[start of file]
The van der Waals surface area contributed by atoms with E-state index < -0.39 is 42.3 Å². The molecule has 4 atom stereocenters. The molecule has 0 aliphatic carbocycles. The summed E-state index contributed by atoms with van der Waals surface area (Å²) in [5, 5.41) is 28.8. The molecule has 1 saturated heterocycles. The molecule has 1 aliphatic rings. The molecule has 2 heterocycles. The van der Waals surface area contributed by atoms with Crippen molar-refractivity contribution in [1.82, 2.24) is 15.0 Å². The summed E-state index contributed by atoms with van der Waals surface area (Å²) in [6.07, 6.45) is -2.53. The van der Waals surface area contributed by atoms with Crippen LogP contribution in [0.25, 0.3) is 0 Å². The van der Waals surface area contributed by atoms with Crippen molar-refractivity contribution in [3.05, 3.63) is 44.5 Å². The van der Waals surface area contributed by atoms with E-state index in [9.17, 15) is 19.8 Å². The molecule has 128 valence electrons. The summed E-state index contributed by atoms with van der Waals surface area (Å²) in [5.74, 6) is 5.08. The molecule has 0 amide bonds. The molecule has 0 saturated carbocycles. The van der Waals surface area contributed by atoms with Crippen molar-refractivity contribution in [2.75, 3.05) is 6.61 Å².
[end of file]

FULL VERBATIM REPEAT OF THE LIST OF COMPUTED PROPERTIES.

The van der Waals surface area contributed by atoms with E-state index < -0.39 is 42.3 Å². The molecule has 4 atom stereocenters. The molecule has 0 aliphatic carbocycles. The summed E-state index contributed by atoms with van der Waals surface area (Å²) in [5, 5.41) is 28.8. The molecule has 1 saturated heterocycles. The molecule has 1 aliphatic rings. The molecule has 2 heterocycles. The van der Waals surface area contributed by atoms with Crippen molar-refractivity contribution in [1.82, 2.24) is 15.0 Å². The summed E-state index contributed by atoms with van der Waals surface area (Å²) in [6.07, 6.45) is -2.53. The van der Waals surface area contributed by atoms with Crippen LogP contribution in [0.25, 0.3) is 0 Å². The van der Waals surface area contributed by atoms with Crippen molar-refractivity contribution in [3.05, 3.63) is 44.5 Å². The van der Waals surface area contributed by atoms with E-state index in [9.17, 15) is 19.8 Å². The molecule has 128 valence electrons. The summed E-state index contributed by atoms with van der Waals surface area (Å²) in [5.74, 6) is 5.08. The molecule has 0 amide bonds. The molecule has 0 saturated carbocycles. The van der Waals surface area contributed by atoms with Crippen molar-refractivity contribution in [2.75, 3.05) is 6.61 Å².